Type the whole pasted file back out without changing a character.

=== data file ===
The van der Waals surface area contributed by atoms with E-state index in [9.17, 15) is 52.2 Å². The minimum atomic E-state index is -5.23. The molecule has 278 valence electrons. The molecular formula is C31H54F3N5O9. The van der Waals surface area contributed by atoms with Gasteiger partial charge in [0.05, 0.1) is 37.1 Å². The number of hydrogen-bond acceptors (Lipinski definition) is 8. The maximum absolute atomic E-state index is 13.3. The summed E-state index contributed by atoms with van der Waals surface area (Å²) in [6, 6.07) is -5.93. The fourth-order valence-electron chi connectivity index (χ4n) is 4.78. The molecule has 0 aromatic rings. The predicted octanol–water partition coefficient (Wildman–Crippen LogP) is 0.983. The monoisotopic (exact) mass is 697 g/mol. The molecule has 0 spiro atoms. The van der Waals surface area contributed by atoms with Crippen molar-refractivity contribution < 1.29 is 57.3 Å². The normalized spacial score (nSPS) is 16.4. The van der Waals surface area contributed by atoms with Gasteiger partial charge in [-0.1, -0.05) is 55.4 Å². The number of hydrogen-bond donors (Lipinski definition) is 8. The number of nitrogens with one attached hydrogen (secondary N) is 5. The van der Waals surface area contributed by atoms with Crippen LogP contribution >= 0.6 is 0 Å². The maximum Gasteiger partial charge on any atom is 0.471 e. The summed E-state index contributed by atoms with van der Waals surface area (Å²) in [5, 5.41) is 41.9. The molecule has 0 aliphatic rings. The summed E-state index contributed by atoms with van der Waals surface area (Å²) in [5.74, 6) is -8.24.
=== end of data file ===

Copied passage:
The van der Waals surface area contributed by atoms with E-state index in [9.17, 15) is 52.2 Å². The minimum atomic E-state index is -5.23. The molecule has 278 valence electrons. The molecular formula is C31H54F3N5O9. The van der Waals surface area contributed by atoms with Gasteiger partial charge in [0.05, 0.1) is 37.1 Å². The number of hydrogen-bond acceptors (Lipinski definition) is 8. The maximum absolute atomic E-state index is 13.3. The summed E-state index contributed by atoms with van der Waals surface area (Å²) in [6, 6.07) is -5.93. The fourth-order valence-electron chi connectivity index (χ4n) is 4.78. The molecule has 0 aromatic rings. The predicted octanol–water partition coefficient (Wildman–Crippen LogP) is 0.983. The monoisotopic (exact) mass is 697 g/mol. The molecule has 0 spiro atoms. The van der Waals surface area contributed by atoms with Crippen molar-refractivity contribution < 1.29 is 57.3 Å². The normalized spacial score (nSPS) is 16.4. The van der Waals surface area contributed by atoms with Gasteiger partial charge in [-0.1, -0.05) is 55.4 Å². The number of hydrogen-bond donors (Lipinski definition) is 8. The number of nitrogens with one attached hydrogen (secondary N) is 5. The van der Waals surface area contributed by atoms with Crippen LogP contribution >= 0.6 is 0 Å². The maximum Gasteiger partial charge on any atom is 0.471 e. The summed E-state index contributed by atoms with van der Waals surface area (Å²) in [5, 5.41) is 41.9. The molecule has 0 aliphatic rings. The summed E-state index contributed by atoms with van der Waals surface area (Å²) in [5.74, 6) is -8.24.